United States General Accounting Office GAO Report to the Honorable Peter A. DeFazio, House of Representatives August 1999 DEFENSE ACQUISITIONS Comanche Program Cost, Schedule, and Performance Status GAO/NSIAD-99-146 United States General Accounting Office National Security and Washington, D.C. 20548 International Affairs Division B-280314 Letter August 24, 1999 The Honorable Peter A. DeFazio House of Representatives Dear Mr. DeFazio: The Comanche helicopter program, with a total projected cost of $48 billion, is the Army’s largest aviation acquisition program. It began in 1983 as an effort to replace the Army’s fleet of aging light utility, reconnaissance, and attack helicopters. Since then, the program has been restructured five times, and it is still in development. The first four times, it was restructured because of concerns over program affordability and changing requirements. As a result, planned procurement quantities were reduced, development was delayed, and unit costs increased. In July 1998, the Army restructured the program for the fifth time. As you requested, we reviewed the status of the Comanche program. Specifically, we assessed (1) risks in the Army’s restructured plans for developing and testing the Comanche, (2) changes in the Comanche’s performance capabilities and requirements, (3) current cost estimates for development, and (4) the Comanche’s impact on the Army’s overall aviation modernization efforts. Results in Brief The Comanche’s restructured program contains significant risks1 of cost overruns, schedule delays, and degraded performance because it would (1) begin the engineering and manufacturing development phase before some key mission equipment technologies have matured and have been integrated into the flight-test aircraft; (2) compress the flight-test schedule, increasing the amount of concurrent developmental and operational testing; and (3) begin initial production before initial operational testing starts, resulting in concurrency between development testing and initial production. The program is proceeding to the next development phase with high levels of uncertainty. Successful commercial firms generally do 1 Risk is a measure of the probability that a planned objective will not be met and of the consequences of failing to achieve that outcome. Leter Page 1 GAO/NSIAD-99-146 Defense Acquisition B-280314 not proceed into product development and production with such high levels of uncertainty.2 The Army is proposing changes to the aircraft that would adversely impact some of the Comanche’s planned performance capabilities. While their exact impact is unknown, these changes will increase the risk that the Comanche’s planned performance goals will not be achieved. For example, to meet increased range requirements for certain missions, the Army plans to use external fuel tanks that would likely reduce the helicopter’s planned stealth, cruising speed, maneuverability, and other performance capabilities. Plans to add the Longbow fire control radar system would provide enhanced target acquisition capabilities but would add weight and drag that would reduce other performance capabilities. The Army acknowledges that it will not achieve its goal of executing the Comanche’s restructured development program within the planned funding estimate of about $4.4 billion for fiscal years 1999 through 2006. An analysis by the Department of Defense’s (DOD) Cost Analysis Improvement Group in November 1998, found that total program costs would be about $150 million (3.4 percent) higher than the Army’s current estimate. The Group also believes that insufficient near-term funding could lead to a 6- to 12-month schedule delay, which could add between $275 million and $425 million to the program’s overall development costs. Further, the Army’s accelerated technology development and testing plans increase the risk of additional schedule delays and cost increases. The Army continues to single out the Comanche as the centerpiece of its aviation modernization plan. The Comanche program, as currently planned, would absorb an increasingly larger share of the Army’s total aviation budget and would account for about 64 percent of the budget in fiscal year 2008. According to the Army, its modernization plan provides the best balance between capabilities and resources. The plan recognizes that because of funding constraints, some program modernization requirements must be traded off. As a result, older helicopters will have to be retained longer than originally planned, some helicopter upgrades will be foregone, and lower quantities of some helicopters will have to be procured. 2 Defense Acquisition: Best Commercial Practices Can Improve Program Outcomes (GAO/T-NSIAD-99-116, Mar. 17, 1999). Leter Page 2 GAO/NSIAD-99-146 Defense Acquisition B-280314 Given the risks and uncertainties associated with the Comanche development program, this report recommends that the Secretary of Defense reevaluate the Army’s highly concurrent restructured plan that accelerates the milestone II decision date for entering the engineering and manufacturing development phase. It also recommends an evaluation of the cost, schedule, and performance impacts resulting from changes in operational requirements and weight growth. In commenting on this report, DOD partially concurred with our recommendations. DOD stated that the Comanche overarching integrated product team considers the issues raised in our report as part of its acquisition oversight and review process and, therefore, no additional evaluations are necessary to satisfy our recommendations. According to DOD, the Comanche program manager’s approach to the management of risk and concurrency is considered prudent and appropriate. We are concerned that DOD’s acquisition oversight and review process continues to approve program development and production plans that contain significant cost and schedule risks. Accordingly, as DOD undertakes its reviews of the program, we plan to continue monitoring the results of the reviews. Background The Comanche helicopter program began in 1983 with the aim of building a family of high-technology, low-cost aircraft that would replace the Army’s light helicopter fleet of approximately 5,000 aircraft, including the AH-1 Cobra, OH-6 Cayuse, OH-58 Kiowa, and UH-1 Iroquois (Huey). The Army subsequently decided to develop only a single Comanche aircraft capable of conducting either armed reconnaissance or attack missions. Critical to achieving the Comanche’s desired capabilities is the successful development of advanced technologies, especially for the mission equipment package, which accounts for over half of the aircraft’s cost. The reconnaissance portion of the package includes the target acquisition system, the night vision piloting system, the helmet-mounted display, and the integrated communication and navigation systems. The attack portion includes the Longbow radar, survivability and early warning equipment, the Doppler navigation system, external stores, and weapons. The Comanche is designed to have capabilities that overmatch an enemy. It will have weapon bays, landing gear, and a 20-mm gun that all retract into the fuselage and will be capable of carrying Longbow Hellfire and Stinger missiles, and Hydra rockets internally or externally. The aircraft is expected to have improved speed and agility; aircrew visibility; and reliability, availability, and maintainability over the current reconnaissance Page 3 GAO/NSIAD-99-146 Defense Acquisition B-280314 and attack fleet. It is also designed for low observability (stealth) and is expected to be capable of deploying over long ranges without refueling. The program entered the demonstration and validation phase3 of development in June 1988. Between 1988 and 1998, the program was restructured five times, the development schedule was extended from 1996 to 2006, and planned quantities were reduced from 2,096 to 1,292. Under the latest restructuring, in July 1998, the Army decided to retain the 2 prototype aircraft already built but acquire 14 rather than 16 aircraft. The two prototypes and six preproduction aircraft would be used for developmental testing and eight preproduction aircraft would be used for initial operational testing and evaluation. The Army plan also accelerated the start of the engineering and manufacturing development phase 19 months to March 2000. Initial operational testing and evaluation of the aircraft is now scheduled for February through August 2006, and delivery of the low-rate initial production aircraft is to begin in January 2007. The full-rate production decision and initial operational capability deadline of December 2006 have not been changed. The Army’s planned cost estimate for completing the restricted Comanche developmental program was about $4.4 billion. The Army’s Under the Army’s latest restructured development plan, the Comanche program would advance to the engineering and manufacturing Restructured Plan development phase before some key mission equipment technologies have Contains Significant matured and are integrated into the aircraft and tested. Additionally, the Army’s plan would (1) compress the flight-test schedule into the last 3 years Risks of development, increasing concurrent developmental and operational testing and (2) begin initial production before initial operational testing is started, increasing concurrency between testing and production.4 As a result, the restructured program contains significant risk that some technologies may not be mature enough and may not be integrated and tested prior to the scheduled start of low-rate initial production. Testing could identify design changes that may be required after production has started, leading to costly retrofits. 3 This phase is now called the program definition and risk reduction phase. 4 Developmental testing verifies that design, technology, and technical performance of the helicopter will support operational testing. A Combined Test Team (of government and contractor personnel) is responsible for Comanche developmental testing. Operational testing, conducted by the user of the weapon system, assesses the system’s performance in an operational environment. Page 4 GAO/NSIAD-99-146 Defense Acquisition B-280314 Mission Equipment The risk that the technologies required for the Comanche’s mission Technology Development equipment package and associated avionics would not mature as planned has been a major concern since the program’s inception. In an effort to Risk reduce risk, the Army’s previous development plans called for the mission equipment package to be integrated and tested on a prototype helicopter prior to the milestone II decision5 to enter the engineering and manufacturing development phase. Under the current restructured program, the Army plans to enter the engineering and manufacturing development phase 19 months earlier than planned, while delaying integration and flight testing of the mission equipment package. Therefore, the reconnaissance mission equipment package will not be integrated and flight tested on a prototype helicopter prior to the milestone II decision. As a result, decisionmakers will not have important test results needed for assessing the state of the Comanche’s technologies for the milestone II decision. In our recent work in the defense acquisition reform area, we found a number of lessons that can be learned from best commercial practices and applied to DOD’s major system acquisitions. One in particular is that commercial firms generally obtain a higher level of knowledge before they transition from technology development to product development and, later, to production. The restructured program will squeeze more work into the Comanche’s engineering and manufacturing development phase and then reduce the amount of time available for the remainder of the work. This contrasts with best practices of leading commercial firms, which learn more about a product’s technology, design, and producibility much earlier than DOD does in the acquisition programs we reviewed. Such knowledge reduces the risks of cost overruns, schedule delays, and performance shortfalls. One of the purposes of the program definition and risk reduction phase of development is to demonstrate that technology risks are well in hand before the next decision point—milestone II. Some reconnaissance mission equipment technologies for the Comanche helicopter remain immature and untested. According to Army assessments, the helmet-mounted display and two key elements of the electro-optical sensor system—the integrated communication, navigation, and identification 5 The purpose of the milestone II decision is to determine whether the results of the program definition and risk reduction phase warrant entry into the engineering and manufacturing development phase, which validates the production process and demonstrates system capability through testing. Page 5 GAO/NSIAD-99-146 Defense Acquisition B-280314 avionics and the forward-looking infrared—have a moderate to high developmental risk. None of these technologies has been tested on a Comanche prototype. For example, the technology for the Comanche’s integrated communication, navigation, and identification avionics subsystem, which has been under development since 1981, has been demonstrated only in the laboratory, and flight-test hardware will not be flown on the Comanche preproduction aircraft until late 2003, over 3-1/2 years after the engineering and manufacturing development phase is scheduled to begin. Flight tests of a production version of the subsystem are not scheduled until 2004. In November 1998, DOD’s Cost Analysis Improvement Group noted that mission equipment package development was relatively immature. According to the Group, “there has not been any MEP [mission equipment package] flight testing to date and [there are] several technological challenges remaining.” Compared with some leading commercial products, the Comanche, like many DOD programs, is proceeding with less available knowledge about key factors of product development. This increases the risk that costs may be higher than planned, product development may take longer, and performance may be lower than planned. Mission Equipment Throughout the Comanche’s development, the Army and others have Integration Risks emphasized that there are significant risks associated with the integration of mission equipment subsystems into the aircraft.6 In its 1994 independent review, a panel convened by the Institute for Defense Analyses identified integration of the mission equipment package as the most challenging aspect of the mission equipment package. The review stressed the importance of sufficient testing and user involvement because integration must be performed properly in order to achieve the desired combat effectiveness.7 Although some system integration is scheduled to start in late 2001, some key elements of the mission equipment package will not be fully integrated, tested, and demonstrated until much later. For example, the Comanche is not scheduled to complete a full demonstration of its integrated mission equipment package, including the fire control radar and 6 Comanche system integration involves the integration of its weapon systems and battlefield information systems into a total weapon system that provides maximum effectiveness with minimum crew workload. 7 The review panel made these observations about the Army’s efforts to “streamline” the Comanche’s development by combining the first two phases of development into one. Page 6 GAO/NSIAD-99-146 Defense Acquisition B-280314 external fuel and armament management system, on a preproduction aircraft until December 2006, about 4 months after completion of initial operational testing and evaluation. The analyses of this demonstration may not be available in time for consideration when the full-rate production decision is made in December 2006. Compressed and The restructured test schedule increases the risk that the Comanche Concurrent Test Schedule helicopter will not be adequately tested prior to the full-rate production decision. Under the restructured program, the Comanche’s initial Increases Program Risk operational capability date is still scheduled for December 2006, even though the preproduction test aircraft will be delivered 19 months later than previously planned. This results in the flight-test schedule being compressed into the last 3 years of development, which increases the amount of concurrency between developmental and operational testing and between testing and initial production. Such high concurrency increases the risk of costly design changes and retrofits. Compressed Test Schedule The first Comanche prototype was scheduled to complete 174 flight-test hours between January 4, 1996, and January 9, 1999. However, only 128 flight-test hours were completed--an average of 3.5 hours per month. According to a program official, the Comanche flight-test program is behind schedule because of periodic developmental problems and funding constraints. The first preproduction aircraft for testing is scheduled for delivery in October 2003, 19 months later than previously planned. By retaining the December 2006 initial operational capability date, the 19-month delay in acquiring test aircraft will compress the majority of the Comanche’s flight-test schedule into the last 3 years of development, shortening the available time for completing all test events before the full-rate production decision. As a result, the restructured program calls for an aggressive flight-test schedule, flying each of the 14 preproduction aircraft 17 hours a month. According to a consultant who reviewed the Comanche program for DOD, helicopter test programs typically achieve 10 to 12 flight-test hours per month. In its initial assessment of the proposed restructured program, DOD’s Cost Analysis Improvement Group noted that (1) the delay in acquiring test aircraft increases the risk that the test program will not be completed on time with all necessary test points achieved and (2) any delays in the delivery of mission equipment package subsystems would directly impact flight-test progress. Page 7 GAO/NSIAD-99-146 Defense Acquisition B-280314 Concurrent Testing and To achieve program test objectives within the compressed time frame, the Production Army restructured the Comanche test program in such a way that it will increase the amount of concurrent developmental and operational testing and concurrency between testing and initial production. Developmental testing is scheduled to run to December 2006, while the initial operational test and evaluation is scheduled to start in February 2006 and to be completed in August 2006. The Army plans to conduct initial operational testing with eight of the preproduction aircraft. It will award the low-rate initial production contract as early as February 2005, and the first low-rate initial production aircraft will not be delivered until January 2007. Therefore, the Army will buy low-rate initial production aircraft about a year before the initial operational test and evaluation starts and deliver these aircraft about 5 months after it is completed. According to DOD, a program has high concurrency when it proceeds to low-rate initial production before significant initial operational testing and evaluation is completed. DOD guidance states that such programs typically have a higher risk of production items having to be retrofitted to make them work properly and of system design not being thoroughly tested. In its assessment of the Comanche preproduction program, DOD’s Cost Analysis Improvement Group reported that the revised program schedule increases the level of concurrency and limits opportunities to make configuration changes based on results of the flight-test program. We previously reported that weapon systems that enter initial production before completing adequate testing often required significant and sometimes costly modifications to achieve satisfactory performance.8 Modifications Increase The Comanche’s performance requirements continue to evolve. To meet newly established mission requirements, the Army plans to make Risk That Comanche modifications that will adversely impact some of the Comanche’s planned Will Not Meet performance capabilities. These capabilities, which distinguish the Comanche from other Army helicopters, include its low observability Performance (stealth), lethality, high cruising speed, and maneuverability. The extent to Requirements which modifications would reduce operational performance is not yet known. We have found that successful commercial firms do not proceed to product development until there is near certainty that their product design 8 Weapons Acquisition: Low-Rate Initial Production Used to Buy Weapon Systems Prematurely (GAO/NSIAD-95-18, Nov. 21, 1994). Page 8 GAO/NSIAD-99-146 Defense Acquisition B-280314 will meet performance requirements and they have gone a long way to ensure that the item can be produced. The Army’s draft update of the Comanche’s operational requirements document includes two new extended range mission scenarios that are beyond the range of the Comanche’s currently planned internal fuel capability. To meet new range requirements, the Army has decided to add auxiliary fuel tanks, either externally or in the internal weapon bays when the Comanche is used in those particular mission scenarios. While both solutions would reduce the Comanche’s planned operational performance, program officials could not tell us to what extent performance would be impacted. Adding wings with external fuel tanks would increase weight and drag, decrease cruise speed, impact aircraft maneuverability, and lower some of its planned stealth characteristics. Furthermore, placing fuel tanks in one or both weapon bays would, according to a program official, preclude carrying most if not all the weapons in the bays. This would maintain stealth characteristics but would reduce or eliminate the Comanche’s internal weapon load and therefore its lethality. A major element of the restructured program is the accelerated development and integration of a smaller and lighter electronic version of the Longbow fire control radar. The radar is expected to provide enhanced target acquisition capabilities, but its size, shape, and weight would increase the Comanche’s radar signature and drag, reducing its stealth, range, and maneuverability. Although the Army has not yet decided on the shape of the radar, it expects the radar would reduce the Comanche’s cruising speed by about 11 knots. Program office officials could not tell us to what extent adding the radar, wings, and external fuel tanks would impact the Comanche’s overall performance. Other weight increases would further reduce the Comanche performance capabilities, such as range, vertical rate of climb, endurance, cruising speed, maneuverability, and agility. Because it recently added 132 pounds of additional equipment to meet new operational requirements, the Army raised the Comanche’s empty weight design goal from 8,690 to 8,822 pounds and lowered the required range for deploying without refueling from 1,260 to 1,206 nautical miles. The Army currently has a weight reduction program in place for the Comanche. However, the Comanche Combined Test Team, which was set up to manage testing under the development program, noted in August 1998 that implementing changes to the aircraft to address problems Page 9 GAO/NSIAD-99-146 Defense Acquisition B-280314 discovered during developmental testing would make it very difficult not to increase the aircraft’s weight. Because of its continuing concern over weight growth, the program office is now planning to modify the Comanche’s rotor to provide more lift capability. Restructured Program According to the Cost Analysis Improvement Group’s evaluation of the restructured program’s planned cost estimates, the Army will not meet the Will Not Meet Funding Comanche program’s developmental funding objective. The Army Objective acknowledges that it will not achieve its goal of executing the Comanche’s restructured development program within the planned funding estimate of about $4.4 billion for fiscal years 1999 through 2006. The Army’s Cost and Economic Analysis Center, which determines the Army’s official cost position, concluded that allowing for inflation, the program office’s $4.4-billion estimate was reasonable. But DOD’s Cost Analysis Improvement Group concluded that the estimate was generally optimistic and that the restructured program would require $4.55 billion, about $150 million (3.4 percent) more then the program office estimated. The Group also said that if funding was not increased, a 6- to 12-month program delay would occur, adding between $275 million and $425 million to program costs. The Group noted significant differences between its estimate of Comanche funding requirements and the Army’s for fiscal year 2000 and in four of the six following fiscal years. For example, the Army estimated funding requirements for fiscal year 2000 and 2001 at $433 million and $574 million, respectively. The Group estimated these requirements at $484 million and $657 million, or $134 million more for the 2 years. The Group believes that more funding for the Comanche’s airframe and mission equipment package development is needed in fiscal years 2000 and 2001, before fabrication and assembly. The program office, however, believes the funds could be made available after fabrication and assembly and that the total shortfall may only be $109 million. Since the Group made its assessment in 1998, DOD has reduced proposed funding for the development program to reflect inflation rate decreases. According to the program office, the reduction aggravates the funding shortfall and, as a result, its assessment of the cost risk has increased from low to moderate. At the time of our review, the program office noted that the funding reduction could result in one preproduction aircraft being eliminated, deliveries of other aircraft being delayed, and the initial Page 10 GAO/NSIAD-99-146 Defense Acquisition B-280314 operational capability date being delayed. The program office has since signed a Memorandum of Understanding with the Comanche developers defining the engineering and manufacturing development phase. It will include the design and fabrication of 13 rather than 14 preproduction aircraft. While this may decrease cost risks, it will further increase the risks that the flight-test program will not be completed on time with all necessary test points achieved. The program office also plans to increase the average monthly flight-test hours from 17 to 18 per aircraft and further delay delivery and flight testing of the preproduction aircraft by several more months. Impact of Comanche The Army continues to single out the Comanche as the centerpiece of its aviation modernization strategy. As development and production costs on Army’s Aviation increase, the Comanche’s share of the Army’s overall aviation budget also Modernization increases. In 1994, we reported that the Army had chosen to use most of its available aircraft modernization resources to procure the Comanche helicopter and upgrade the Apache, thus forcing the Army to retain aging utility and cargo aircraft.9 According to the 1998 Army aviation modernization plan, the Comanche is still the centerpiece, and “older, obsolescing aircraft will remain in the inventory into the foreseeable future.” The plan points out that “continued pressures on the defense budget have forced the Army to trade off aviation modernization requirements . . . and consider reduced aircraft resourcing strategies.” According to program office officials, the plan was developed as the best balance between capabilities and resources, and while it is not the preferred approach, it is the optimum one based on available resources. In December 1998, the program office estimated that while the Army’s aviation budget would fluctuate from fiscal year 1999 through 2008, the Comanche’s share of the budget would consistently increase. For example, while the Army aviation budget was estimated to decrease from $2 billion to $1.9 billion between fiscal year 1999 and 2000, the Comanche’s share of the budget would increase from $368 million to $433 million or from 19 percent to 23 percent of the Army’s aviation budget. The Comanche’s share of the total projected Army aviation budget of $3.3 billion is expected to rise to about 64 percent in fiscal year 2008, when its annual production cost would be over 9 Army Aviation: Modernization Strategy Needs to Be Reassessed (GAO/NSIAD-95-9, Nov. 24, 1994). Page 11 GAO/NSIAD-99-146 Defense Acquisition B-280314 $2 billion. Various Army aviation officials provided the following examples of how the Comanche’s funding requirements have impacted modernization efforts in other Army aviation programs. • The Army decided to reduce the number of advanced Apache Longbow helicopters it plans to upgrade from 758 to 530 and end that program earlier than planned because it could not afford to have a second production line in progress when Comanche initial production starts in 2005. • The Army will not achieve its utility helicopter requirements because of funding imbalances in the Army’s 1998 aviation modernization plan. The plan identified an unfunded requirement for an additional 90 Black Hawk helicopters to fill shortages in the Army’s utility helicopter fleet. But because of its inability to fund its requirement for new utility helicopters, the Army has decided to keep the Huey helicopter in service until at least fiscal year 2020. In its report accompanying the Fiscal Year 1998 National Defense Authorization Bill, the Senate Armed Services Committee noted that utility helicopter requirements were identified but not resourced in a balanced manner and cited the readiness of the National Guard utility fleet as a serious concern. In 1994, we reported that as a consequence of its strategy to develop the Comanche, the Army had decided against funding other aviation program requirements, including modernization of the Huey light utility helicopter. Since then, the Army has had to ground its Huey helicopters on two occasions because of safety concerns. • As a stop gap measure until the Comanche is fielded, the Army procured a limited number of Kiowa Warrior helicopters to provide reconnaissance capability until fiscal year 2009, when the Army planned to transfer the Kiowa Warrior to the reserves. Although the Kiowa Warrior has operational deficiencies, the Army now plans to retain it in the active forces until fiscal year 2022 because there will not be enough Comanche helicopters to replace them. According to the 1998 Army aviation modernization plan, “long-term retention of these aircraft will require safety and sustainment upgrades to keep these aircraft viable. The Army estimates that a minimum of 190 aircraft will require additional refurbishment beyond what is currently planned. A Kiowa Warrior program office official said that the Army has not requested funding for the Kiowa Warrior since 1988, and does not plan to request funding for future refurbishment upgrades for the 190 aircraft, which are estimated to cost about $1.7 billion. Page 12 GAO/NSIAD-99-146 Defense Acquisition B-280314 Conclusions The Comanche’s restructured program continues to contain significant risks of cost overruns, schedule delays, and reduced performance. The program is proceeding into product development without some key technologies being mature and prior to critical mission equipment and component capabilities being integrated and tested in the aircraft. The Army is proposing changes to the aircraft that will increase, to an unknown degree, the risk that some key performance capabilities will not be met. It is also proceeding into product development when uncertainties and risks are high and not consistent with best practices of commercial firms. To pay for the program, the Army has reduced the number of advanced Apache Longbow helicopters it plans to modify and is buying and upgrading fewer other replacement aircraft. This will force the Army to retain older aircraft for a longer period of time. Recommendations We recommend that the Secretary of Defense reevaluate the Army’s decisions to (1) accelerate the Comanche program’s milestone II decision and (2) implement a development program with high concurrency. The reevaluation should demonstrate how the Army specifically plans to: • minimize the risk associated with the technology being developed for inclusion in the mission equipment package prior to the milestone II decision and • ensure that major mission equipment package systems can be successfully integrated and tested in the Comanche in order to meet developmental and operational test schedule requirements. We also recommend that the Secretary of Defense require the Secretary of the Army, before the milestone II decision, to evaluate and report on the extent to which increased operational requirements and weight growth would impact key performance capabilities, such as stealth and maneuverability, and how the Army intends to manage the program’s cost and schedule to accommodate any adverse impacts, if found. Agency Comments and DOD partially concurred with our first recommendation calling for a Secretary of Defense reevaluation of the Army’s plans. It noted that it Our Evaluation exercises oversight of the Comanche program through the DOD acquisition process. Further, it considered the acceleration of the milestone II decision, as well as the program manager’s approach to the management of risk and concurrency, to be prudent and appropriate at this point in Page 13 GAO/NSIAD-99-146 Defense Acquisition B-280314 program development. Specifically, DOD noted that integrated product teams review the issues raised in our first recommendation on a recurring basis and that the overarching integrated product team will revisit them again at least two more times before the milestone II decision. DOD believes the overarching product team reviews comply with our recommendations. DOD also partially concurred with our second recommendation calling for an evaluation and report, prior to the milestone II decision, on the impact of increased operational requirements and weight growth on the program’s cost, schedule, and performance. DOD stated that the Army has been directed to ensure that upgraded operational requirements are reviewed by the Joint Requirements Oversight Council prior to the milestone II decision. DOD further stated that the program’s overarching integrated product team will consider all the issues mentioned in the recommendation prior to the milestone II decision and that no additional report is required to satisfy the recommendation. We recognize that integrated product teams and overarching integrated product teams are an integral part of DOD’s acquisition oversight and review process. However, we are concerned that the oversight and review process continues to accept program plans that contain significant risks that are not generally accepted by leading commercial firms. Accordingly, as DOD undertakes its reviews of the program, we plan to continue monitoring the results of these reviews. DOD’s comments are reprinted in appendix I. DOD also provided some technical comments, which we incorporated in the report where appropriate. Scope and To assess the risk in the Army’s plans for developing and testing the Comanche, we examined and compared program schedules, acquisition Methodology plans, and acquisition strategies and discussed potential changes with Comanche program officials. We reviewed flight-test plans schedules and reports and discussed key issues with program officials. We reviewed program documents related to risk and analyzed program risks and development problems by comparing them with various test schedules and plans. To assess changes in performance capabilities and requirements, we analyzed actual and projected performance and compared it with the Page 14 GAO/NSIAD-99-146 Defense Acquisition B-280314 Comanche’s operational requirements, system specifications, and projected mission scenarios. We also obtained and evaluated Army documents describing the way the Army plans to operate in the future. We compared the Comanche’s planned capabilities against the operational plans identified in those documents. To assess the status of current cost estimates for the Comanche, we reviewed program documentation, interviewed officials, and performed analyses of program costs. Our analyses focused on the impact of restructuring decisions on the Comanche program. To assess the Comanche’s impact on the Army’s overall aviation modernization efforts, we reviewed program documents, interviewed officials, and performed analyses of the program’s impact on the Army’s overall aviation plans. Our analyses focused on the impact of the Comanche’s costs on the Army’s ability to procure other aircraft and incorporate technological upgrades in its helicopter fleet. In performing our work, we obtained documents and interviewed officials from the Offices of the Secretary of Defense and of the Army, Washington, D.C.; the U.S. Army Aviation and Missile Command, Huntsville, Alabama; the Training and Doctrine Command and the Aviation Technical Test Center, Fort Rucker, Alabama; the Operational Test and Evaluation Command, Alexandria, Virginia; the Evaluation Analysis Center, Aberdeen, Maryland; the Boeing-Sikorsky Joint Project Office, Philadelphia, Pennsylvania; and the Longbow-Limited Corporation, Baltimore, Maryland. We conducted our review from April 1998 to May 1999 in accordance with generally accepted government auditing standards. As agreed with your office, unless you publicly announce its contents earlier, we plan no further distribution of this report until 30 days after its issue date. At that time, we will send copies of this report to Senator John W. Warner, Chairman, and Senator Carl Levin, Ranking Minority Member, Senate Committee on Armed Services; Representative Floyd D. Spence, Chairman, and Representative Ike Skelton, Ranking Minority Member, House Committee on Armed Services; Senator Ted Stevens, Chairman, and Senator Robert C. Byrd, Ranking Minority Member, Senate Committee on Appropriations; and Representative C.W. Bill Young, Chairman, and Representative David R. Obey, Ranking Minority Member, House Committee on Appropriations. We are also sending copies of this report to the Honorable William Cohen, Secretary of Defense; the Honorable Louis Page 15 GAO/NSIAD-99-146 Defense Acquisition B-280314 Caldera, Secretary of the Army; and the Honorable Jacob Lew, Director, Office of Management and Budget. Copies of this report will be made available to others on request. If you have any questions regarding this report, please contact me on (202) 512-4841. GAO contacts and key contributors to this report are listed in appendix II. Sincerely yours, Louis J. Rodrigues Director, Defense Acquisitions Issues Leter Page 16 GAO/NSIAD-99-146 Defense Acquisition Page 17 GAO/NSIAD-99-146 Defense Acquisition Appendix I Comments From the Department of Defense Appenx Idi Page 18 GAO/NSIAD-99-146 Defense Acqusition Appendix I Comments From the Department of Defense See pp. 13 and 14. See pp. 13 and 14. Lert Page 19 GAO/NSIAD-99-146 Defense Acqusition Appendix II GAO Contacts and Staff Acknowledgments AppenIx di GAO Contacts James F. Wiggins, 202/512-4530 Robert J. Stolba, 202/512-8963 Acknowledgments In addition to those named above, Raymond W. Allen, Leon S. Gill, William E. Petrick, Jr., and John P. Swain made key contributions to this report. (707348) Lert Page 20 GAO/NSIAD-99-146 Defense Acqusition Ordering Information The first copy of each GAO report and testimony is free. Additional copies are $2 each. 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Defense Acquisitions: Comanche Program Cost, Schedule, and Performance Status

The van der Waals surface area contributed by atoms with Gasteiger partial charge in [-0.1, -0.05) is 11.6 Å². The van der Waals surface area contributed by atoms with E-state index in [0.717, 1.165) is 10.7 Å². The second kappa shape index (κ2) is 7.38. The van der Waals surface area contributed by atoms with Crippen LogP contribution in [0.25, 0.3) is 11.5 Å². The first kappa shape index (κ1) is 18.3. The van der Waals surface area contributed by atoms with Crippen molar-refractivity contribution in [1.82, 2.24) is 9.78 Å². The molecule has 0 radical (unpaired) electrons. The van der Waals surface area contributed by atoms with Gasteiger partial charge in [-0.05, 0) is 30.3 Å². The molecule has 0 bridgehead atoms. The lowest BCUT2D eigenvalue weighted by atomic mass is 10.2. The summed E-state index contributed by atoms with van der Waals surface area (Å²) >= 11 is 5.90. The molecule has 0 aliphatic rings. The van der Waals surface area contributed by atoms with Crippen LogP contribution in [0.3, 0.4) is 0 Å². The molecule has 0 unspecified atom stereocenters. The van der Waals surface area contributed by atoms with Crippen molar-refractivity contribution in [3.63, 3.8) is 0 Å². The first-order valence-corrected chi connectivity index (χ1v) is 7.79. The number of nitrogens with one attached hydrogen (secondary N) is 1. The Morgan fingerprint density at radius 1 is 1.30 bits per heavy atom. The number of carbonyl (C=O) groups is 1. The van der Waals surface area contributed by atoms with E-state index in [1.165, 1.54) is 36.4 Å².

Published by the Government Accountability Office on 1999-08-24.
Below is a raw (and likely hideous) rendition of the original report. (PDF)